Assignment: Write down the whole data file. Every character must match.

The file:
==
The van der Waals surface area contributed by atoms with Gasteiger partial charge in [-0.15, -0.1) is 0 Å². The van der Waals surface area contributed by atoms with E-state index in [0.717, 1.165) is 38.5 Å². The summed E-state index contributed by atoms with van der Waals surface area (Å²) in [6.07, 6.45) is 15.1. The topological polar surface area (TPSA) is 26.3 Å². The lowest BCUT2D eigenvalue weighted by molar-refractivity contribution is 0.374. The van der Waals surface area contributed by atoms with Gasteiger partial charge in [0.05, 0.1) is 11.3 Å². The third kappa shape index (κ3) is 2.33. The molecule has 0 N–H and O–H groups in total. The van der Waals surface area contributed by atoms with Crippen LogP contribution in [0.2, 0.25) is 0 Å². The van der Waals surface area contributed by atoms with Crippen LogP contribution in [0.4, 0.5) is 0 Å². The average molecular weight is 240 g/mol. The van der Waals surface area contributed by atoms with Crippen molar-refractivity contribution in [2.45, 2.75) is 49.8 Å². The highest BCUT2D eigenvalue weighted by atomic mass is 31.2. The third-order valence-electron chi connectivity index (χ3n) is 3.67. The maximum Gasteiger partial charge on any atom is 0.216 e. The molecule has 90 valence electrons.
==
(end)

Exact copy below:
The van der Waals surface area contributed by atoms with Gasteiger partial charge in [-0.15, -0.1) is 0 Å². The van der Waals surface area contributed by atoms with E-state index in [0.717, 1.165) is 38.5 Å². The summed E-state index contributed by atoms with van der Waals surface area (Å²) in [6.07, 6.45) is 15.1. The topological polar surface area (TPSA) is 26.3 Å². The lowest BCUT2D eigenvalue weighted by molar-refractivity contribution is 0.374. The van der Waals surface area contributed by atoms with Gasteiger partial charge in [0.05, 0.1) is 11.3 Å². The third kappa shape index (κ3) is 2.33. The molecule has 0 N–H and O–H groups in total. The van der Waals surface area contributed by atoms with Crippen LogP contribution in [0.2, 0.25) is 0 Å². The van der Waals surface area contributed by atoms with Crippen LogP contribution in [0.4, 0.5) is 0 Å². The average molecular weight is 240 g/mol. The van der Waals surface area contributed by atoms with Crippen molar-refractivity contribution in [2.45, 2.75) is 49.8 Å². The highest BCUT2D eigenvalue weighted by atomic mass is 31.2. The third-order valence-electron chi connectivity index (χ3n) is 3.67. The maximum Gasteiger partial charge on any atom is 0.216 e. The molecule has 90 valence electrons.